The Optional Practical Training Program for F-1 students (OPT) is not illegal, a federal judge has ruled in a case brought by Washington Alliance of Technology Workers (Washtech), a union representing workers in science, technology, mathematics, and engineering.
Criticism of OPT; Increased Scrutiny
Despite evidence that OPT is good for the economy and does not limit job opportunities for U.S. workers, opponents have questioned the program for years. In 2012, Senator Charles Grassley (R-IA) asked the Government Accountability Office (GAO) to investigate whether the program might undermine U.S. workers. Similarly, the Trump Administration has talked about reforming the OPT program since 2017, when a new proposed rule "intended to reduce fraud and abuse" appeared on the 2017 DHS Regulatory Agenda. While no large-scale reforms have materialized, the Department of Homeland Security (DHS) has increased scrutiny of the programs, announcing increased compliance inspections at worksites and talking about targeting Designated Student Officials (DSOs) at universities who approve OPT.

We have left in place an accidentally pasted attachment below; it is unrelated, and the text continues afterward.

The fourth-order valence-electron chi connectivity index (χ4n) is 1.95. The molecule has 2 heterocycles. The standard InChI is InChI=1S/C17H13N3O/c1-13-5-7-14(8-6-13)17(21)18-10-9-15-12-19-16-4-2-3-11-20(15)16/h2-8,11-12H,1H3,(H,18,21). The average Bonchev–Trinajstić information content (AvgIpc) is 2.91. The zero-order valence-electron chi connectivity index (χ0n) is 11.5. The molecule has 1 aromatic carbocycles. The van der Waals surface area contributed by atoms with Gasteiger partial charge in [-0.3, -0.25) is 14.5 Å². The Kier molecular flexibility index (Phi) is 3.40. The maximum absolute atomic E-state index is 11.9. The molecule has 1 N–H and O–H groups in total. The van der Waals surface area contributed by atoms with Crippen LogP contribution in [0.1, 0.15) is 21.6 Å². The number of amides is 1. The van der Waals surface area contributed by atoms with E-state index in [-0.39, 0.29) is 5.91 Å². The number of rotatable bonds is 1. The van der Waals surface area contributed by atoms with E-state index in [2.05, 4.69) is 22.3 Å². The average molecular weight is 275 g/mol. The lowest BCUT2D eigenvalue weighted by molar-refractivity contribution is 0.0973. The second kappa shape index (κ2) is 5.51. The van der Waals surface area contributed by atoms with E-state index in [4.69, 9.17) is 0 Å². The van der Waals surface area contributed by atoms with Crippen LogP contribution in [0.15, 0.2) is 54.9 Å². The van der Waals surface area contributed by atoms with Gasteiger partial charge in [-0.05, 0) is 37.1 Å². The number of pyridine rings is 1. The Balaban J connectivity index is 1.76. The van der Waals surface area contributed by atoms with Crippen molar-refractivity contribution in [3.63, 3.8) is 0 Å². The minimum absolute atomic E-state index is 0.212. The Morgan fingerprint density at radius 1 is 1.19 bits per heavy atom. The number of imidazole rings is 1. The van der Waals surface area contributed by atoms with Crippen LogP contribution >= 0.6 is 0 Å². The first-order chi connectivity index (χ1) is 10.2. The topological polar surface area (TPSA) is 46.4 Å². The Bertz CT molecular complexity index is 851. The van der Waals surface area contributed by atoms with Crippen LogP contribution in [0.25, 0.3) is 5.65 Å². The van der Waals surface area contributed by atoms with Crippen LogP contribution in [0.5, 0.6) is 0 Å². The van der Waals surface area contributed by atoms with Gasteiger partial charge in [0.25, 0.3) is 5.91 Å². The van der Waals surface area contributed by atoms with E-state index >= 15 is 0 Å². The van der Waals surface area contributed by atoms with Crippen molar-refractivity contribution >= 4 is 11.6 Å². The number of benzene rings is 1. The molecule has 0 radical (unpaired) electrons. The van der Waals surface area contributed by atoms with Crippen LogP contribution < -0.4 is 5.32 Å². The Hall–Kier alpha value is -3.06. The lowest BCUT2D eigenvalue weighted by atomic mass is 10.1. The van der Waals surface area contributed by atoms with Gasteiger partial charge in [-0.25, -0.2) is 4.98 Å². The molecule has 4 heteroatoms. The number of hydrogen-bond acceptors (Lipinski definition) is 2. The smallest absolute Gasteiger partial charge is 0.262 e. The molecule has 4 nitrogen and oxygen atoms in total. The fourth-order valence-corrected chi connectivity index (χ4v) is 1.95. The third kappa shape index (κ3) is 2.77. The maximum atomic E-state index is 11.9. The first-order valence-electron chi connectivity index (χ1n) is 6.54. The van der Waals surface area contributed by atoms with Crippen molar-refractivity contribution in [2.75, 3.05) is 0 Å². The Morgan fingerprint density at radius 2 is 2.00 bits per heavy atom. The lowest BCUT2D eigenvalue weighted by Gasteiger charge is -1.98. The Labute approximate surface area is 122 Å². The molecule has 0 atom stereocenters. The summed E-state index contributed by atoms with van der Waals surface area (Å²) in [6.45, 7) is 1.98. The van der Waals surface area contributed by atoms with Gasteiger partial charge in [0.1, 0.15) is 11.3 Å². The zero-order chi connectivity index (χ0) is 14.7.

Washtech has battled OPT through litigation since 2014 in the federal district court for the District of D.C. Washtech asked to have OPT declared illegal. DHS has been in the position of defending a program that the Administration did not favor.
In 2019, intervenors joined the case to vigorously defend the program. The intervenors included the National Association of Manufacturers, the Chamber of Commerce of the United States of America, and the Information Technology Industry Council. Amicus briefs also were filed in favor of OPT by public and private universities and colleges.
On November 30, 2020, Judge Reggie B. Walton denied Washtech's claim that OPT was illegal. He is expected to issue a full memorandum and decision by the end of January 2021. Because the November 30 decision is not a final order, it is not yet subject to appeal. This means that OPT likely will outlive the current Administration. Immigration advocates are hopeful.
OPT draws students from all over the world to American universities and colleges. Given that these institutions recently have seen a 43% drop in foreign student enrollment, Judge Walton's decision could not be more timely.
Jackson Lewis attorneys will continue to follow this case and provide updates as they become available.
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